This article has multiple issues. Please help improve it or discuss these issues on the talk page. (Learn how and when to remove these template messages)(Learn how and when to remove this template message)
Antonio Margil (18 August 1657 – 6 August 1726) was a Spanish (American) Franciscan missionary in North and Central America.
Antonio de Jesus
|Priest and Missionary|
|Born||Antonio Margil Ros |
18 August 1657
|Died||6 August 1726 (aged 68)|
Mexico City, Mexico
|Venerated in||Roman Catholic Church|
Margil entered the Franciscan Order in his Native city of Valencia, Spain on 22 April 1673. After his ordination to the priesthood, he volunteered for the Native American missions and arrived at Vera Cruz on 6 June 1683. He was stationed at the missionary college of Santa Cruz, Querétaro, but was generally engaged in reaching missions in Yucatan, Costa Rica, Nicaragua, and especially in Guatemala.
He always walked barefooted, without sandals, fasted every day in the year, never used meat or fish, and applied the discipline and other instruments of penance to himself unmercifully. He slept very little but passed in prayer the greater part of the night, as well as the time allotted for the siesta.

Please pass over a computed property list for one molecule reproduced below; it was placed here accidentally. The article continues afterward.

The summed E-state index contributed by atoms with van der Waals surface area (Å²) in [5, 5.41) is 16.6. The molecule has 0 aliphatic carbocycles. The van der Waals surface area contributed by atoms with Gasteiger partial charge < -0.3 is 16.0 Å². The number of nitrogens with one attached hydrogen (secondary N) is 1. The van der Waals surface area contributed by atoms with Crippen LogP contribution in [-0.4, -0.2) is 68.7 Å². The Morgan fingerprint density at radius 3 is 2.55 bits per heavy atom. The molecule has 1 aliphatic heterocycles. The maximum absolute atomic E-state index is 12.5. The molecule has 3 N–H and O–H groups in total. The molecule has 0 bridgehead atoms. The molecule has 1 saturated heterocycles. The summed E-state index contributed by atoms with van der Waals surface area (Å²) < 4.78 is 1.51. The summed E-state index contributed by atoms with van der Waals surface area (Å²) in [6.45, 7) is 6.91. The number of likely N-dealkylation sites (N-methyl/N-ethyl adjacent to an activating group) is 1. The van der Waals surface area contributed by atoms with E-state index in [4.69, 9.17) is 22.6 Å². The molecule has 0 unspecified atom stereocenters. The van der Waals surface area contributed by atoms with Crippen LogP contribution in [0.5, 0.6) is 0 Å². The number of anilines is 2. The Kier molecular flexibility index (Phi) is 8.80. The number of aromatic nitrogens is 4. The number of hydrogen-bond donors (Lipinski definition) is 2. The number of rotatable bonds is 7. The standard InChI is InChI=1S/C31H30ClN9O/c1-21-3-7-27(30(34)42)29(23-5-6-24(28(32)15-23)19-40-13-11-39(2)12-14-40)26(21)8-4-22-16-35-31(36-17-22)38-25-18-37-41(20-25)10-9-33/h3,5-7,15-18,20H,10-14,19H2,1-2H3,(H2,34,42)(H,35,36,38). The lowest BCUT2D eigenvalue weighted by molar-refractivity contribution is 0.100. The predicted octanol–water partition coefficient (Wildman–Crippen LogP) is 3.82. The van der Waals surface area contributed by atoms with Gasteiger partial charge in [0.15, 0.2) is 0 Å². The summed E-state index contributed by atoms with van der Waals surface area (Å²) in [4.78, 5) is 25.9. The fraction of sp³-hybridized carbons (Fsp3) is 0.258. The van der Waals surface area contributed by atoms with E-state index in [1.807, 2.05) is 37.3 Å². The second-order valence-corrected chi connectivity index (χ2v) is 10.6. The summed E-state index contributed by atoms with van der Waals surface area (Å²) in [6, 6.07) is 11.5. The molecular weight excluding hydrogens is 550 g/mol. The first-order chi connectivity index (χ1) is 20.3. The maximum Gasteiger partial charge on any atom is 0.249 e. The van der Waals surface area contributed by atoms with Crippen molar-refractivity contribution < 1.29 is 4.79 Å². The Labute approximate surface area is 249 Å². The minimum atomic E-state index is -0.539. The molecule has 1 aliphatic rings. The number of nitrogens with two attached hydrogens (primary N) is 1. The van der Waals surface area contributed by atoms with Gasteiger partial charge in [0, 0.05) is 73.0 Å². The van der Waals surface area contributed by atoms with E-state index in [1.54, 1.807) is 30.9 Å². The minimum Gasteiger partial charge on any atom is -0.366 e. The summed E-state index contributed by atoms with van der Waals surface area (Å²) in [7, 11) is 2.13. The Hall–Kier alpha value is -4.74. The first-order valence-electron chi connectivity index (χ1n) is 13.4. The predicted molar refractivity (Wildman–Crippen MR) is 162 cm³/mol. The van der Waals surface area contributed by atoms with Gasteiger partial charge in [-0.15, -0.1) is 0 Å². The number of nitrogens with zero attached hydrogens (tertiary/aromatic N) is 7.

On 25 June 1706, Margil was appointed the first guardian of the newly erected missionary college of Guadalupe, Zacatecas. In 1716 he led a band of three fathers and two lay-brothers into Texas, and founded the missions of Guadalupe among the Nacogdoches, Dolores among the Ays, and San Miguel among the Adays. These sites are in modern-day East Texas and northern Louisiana.
When the French destroyed these missions, Father Margil withdrew to the Rio San Antonio (San Antonio River). He remained near the present city of San Antonio, Texas for more than a year. There he established Mission San José (Texas) to serve the Coahuiltecan Indians.
He then returned with his priests to the scene of his former activity, restored the missions, and gave his attention to the French settlers in Louisiana. In 1722 he was elected guardian of his college; at the close of his office term, he resumed missionary work in Mexico. He died in Mexico City in the Convento Grande de San Francisco.
- This article incorporates text from a publication now in the public domain: Herbermann, Charles, ed. (1913). "Antonio Margil". Catholic Encyclopedia. New York: Robert Appleton Company. The entry cites:
- ESPINOSA, Crónica Apóstolica y Seràfica (Mexico, 1746);
- VILAPLANA, Vida del V.P. Fr. Antonio Margil (Madrid, 1775);
- ARRICIVITA, Crónica Seràfica y Apóstolica (Mexico, 1792);
- SOTO-MAYOR, Historia del Apóstolico Colegio de Guadalupe (Zacatecas, 1874);
- SHEA, Catholic Church in Colonial Days (New York, 1886).